JKD is a reactive style that responds to changes in in situations and applies the best “tool” for getting the job done in the fastest way possible in that situation. JKD does not care about styles or forms for the sake of it.

Ofcourse this philosophy resonates highly with an agile mindset.

So just for fun, here are my Top 5 Bruce Lee Agile Coaching Tips

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Scala Snippet: Object, Companion Object and Static Methods

If you are a Java developer moving to Scala, one notable difference in terminology that can cause confusion is the term ‘object’.
In Java an object is always an instance of a class, created by calling a constructor.

Object

In Scala an object is used for defining a single instance of a class with the features you want.

In practice this means you will use it:

  • to keep utility/helper methods and constants in one place
  • to have a single immutable instance to share across a system
  • to implement the singleton design pattern to coordinate actions across a system

An object can have the same features as a class. You can extend other classes or traits. The only notable difference is that an object cannot have constructor parameters.

Companion Object

In Java there might be occassions where you want to use static methods.

In Scala you define these methods inside a ‘companion object’, which has to be defined in the same source file as the class.
The class and object can access each others private methods and variables, but you have to do it as you would call a out of scope static method in Java.

Checkout this example in the repl:

As you can see, I’ve used the “static” method from the companion object to update the shuttercount when calling the makePicture method on my canon Camera.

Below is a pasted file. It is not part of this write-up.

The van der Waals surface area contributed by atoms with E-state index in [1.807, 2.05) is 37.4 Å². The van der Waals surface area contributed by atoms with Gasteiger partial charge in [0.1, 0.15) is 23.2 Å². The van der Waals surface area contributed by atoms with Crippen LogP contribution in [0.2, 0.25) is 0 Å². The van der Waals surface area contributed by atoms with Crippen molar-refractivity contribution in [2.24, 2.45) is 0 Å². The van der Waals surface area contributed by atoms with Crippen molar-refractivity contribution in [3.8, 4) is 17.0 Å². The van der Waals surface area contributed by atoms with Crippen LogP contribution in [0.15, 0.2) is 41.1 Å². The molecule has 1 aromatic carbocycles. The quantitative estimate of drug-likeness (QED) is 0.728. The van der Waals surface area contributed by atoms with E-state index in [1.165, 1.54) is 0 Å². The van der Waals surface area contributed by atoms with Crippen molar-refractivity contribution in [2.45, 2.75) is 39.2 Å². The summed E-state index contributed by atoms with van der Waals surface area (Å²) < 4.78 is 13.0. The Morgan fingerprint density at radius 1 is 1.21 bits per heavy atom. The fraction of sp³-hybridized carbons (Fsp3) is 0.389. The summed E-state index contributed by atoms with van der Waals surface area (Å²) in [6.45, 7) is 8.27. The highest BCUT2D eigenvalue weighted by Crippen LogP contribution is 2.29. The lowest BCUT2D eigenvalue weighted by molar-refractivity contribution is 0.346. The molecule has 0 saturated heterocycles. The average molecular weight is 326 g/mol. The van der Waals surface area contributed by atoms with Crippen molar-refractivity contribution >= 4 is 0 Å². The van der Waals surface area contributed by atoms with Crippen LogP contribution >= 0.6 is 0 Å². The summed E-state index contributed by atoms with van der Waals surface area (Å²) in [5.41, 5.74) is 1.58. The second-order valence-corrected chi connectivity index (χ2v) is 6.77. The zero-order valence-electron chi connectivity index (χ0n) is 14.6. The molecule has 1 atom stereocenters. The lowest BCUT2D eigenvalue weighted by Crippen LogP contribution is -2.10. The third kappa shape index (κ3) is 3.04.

Finally, a singleton object that does not share the same name with a companion class is called a standalone object.

original article

Scala Snippet: Case Class vs plain ordinary Class

In Scala there exist the construct of a ‘case class’. According to Martin Odersky this supports you to write a “regular, non-encapsulated data structure”. It always seems to be associated with pattern matching.

So when to use a case class and when to use a ‘plain’ class?

I found this nice explanation stating:

“Case classes can be seen as plain and immutable data-holding objects that should exclusively depend on their constructor arguments.

This functional concept allows us to

  • use a compact initialisation syntax (Node(1, Leaf(2), None)))
  • decompose them using pattern matching
  • have equality comparisons implicitly defined

In combination with inheritance, case classes are used to mimic algebraic datatypes.

If an object performs stateful computations on the inside or exhibits other kinds of complex behaviour, it should be an ordinary class.

Defining a case class gives you a lot of boilerplate code for free: